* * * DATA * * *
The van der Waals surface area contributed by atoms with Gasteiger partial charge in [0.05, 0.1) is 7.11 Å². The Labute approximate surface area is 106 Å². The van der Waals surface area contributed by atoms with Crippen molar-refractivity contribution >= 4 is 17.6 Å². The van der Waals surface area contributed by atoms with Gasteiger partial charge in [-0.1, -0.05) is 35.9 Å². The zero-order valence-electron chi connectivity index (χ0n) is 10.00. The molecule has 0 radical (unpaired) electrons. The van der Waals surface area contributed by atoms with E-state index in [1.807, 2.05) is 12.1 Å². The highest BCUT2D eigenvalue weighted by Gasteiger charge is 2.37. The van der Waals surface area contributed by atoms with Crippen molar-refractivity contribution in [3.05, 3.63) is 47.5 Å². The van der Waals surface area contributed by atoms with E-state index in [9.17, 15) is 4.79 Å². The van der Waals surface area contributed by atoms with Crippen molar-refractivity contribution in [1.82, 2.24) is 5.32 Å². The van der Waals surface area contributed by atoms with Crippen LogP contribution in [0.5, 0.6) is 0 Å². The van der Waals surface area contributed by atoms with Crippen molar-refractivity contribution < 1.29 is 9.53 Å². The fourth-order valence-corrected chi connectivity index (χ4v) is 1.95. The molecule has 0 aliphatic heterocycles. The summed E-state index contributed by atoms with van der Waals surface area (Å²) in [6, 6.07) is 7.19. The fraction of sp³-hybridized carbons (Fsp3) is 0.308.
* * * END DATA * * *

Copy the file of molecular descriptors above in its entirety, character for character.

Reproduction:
The van der Waals surface area contributed by atoms with Gasteiger partial charge in [0.05, 0.1) is 7.11 Å². The Labute approximate surface area is 106 Å². The van der Waals surface area contributed by atoms with Crippen molar-refractivity contribution >= 4 is 17.6 Å². The van der Waals surface area contributed by atoms with Gasteiger partial charge in [-0.1, -0.05) is 35.9 Å². The zero-order valence-electron chi connectivity index (χ0n) is 10.00. The molecule has 0 radical (unpaired) electrons. The van der Waals surface area contributed by atoms with E-state index in [1.807, 2.05) is 12.1 Å². The highest BCUT2D eigenvalue weighted by Gasteiger charge is 2.37. The van der Waals surface area contributed by atoms with Crippen molar-refractivity contribution in [3.05, 3.63) is 47.5 Å². The van der Waals surface area contributed by atoms with E-state index in [9.17, 15) is 4.79 Å². The van der Waals surface area contributed by atoms with Crippen molar-refractivity contribution in [1.82, 2.24) is 5.32 Å². The van der Waals surface area contributed by atoms with Crippen LogP contribution in [0.5, 0.6) is 0 Å². The van der Waals surface area contributed by atoms with Crippen molar-refractivity contribution < 1.29 is 9.53 Å². The fourth-order valence-corrected chi connectivity index (χ4v) is 1.95. The molecule has 0 aliphatic heterocycles. The summed E-state index contributed by atoms with van der Waals surface area (Å²) in [6, 6.07) is 7.19. The fraction of sp³-hybridized carbons (Fsp3) is 0.308.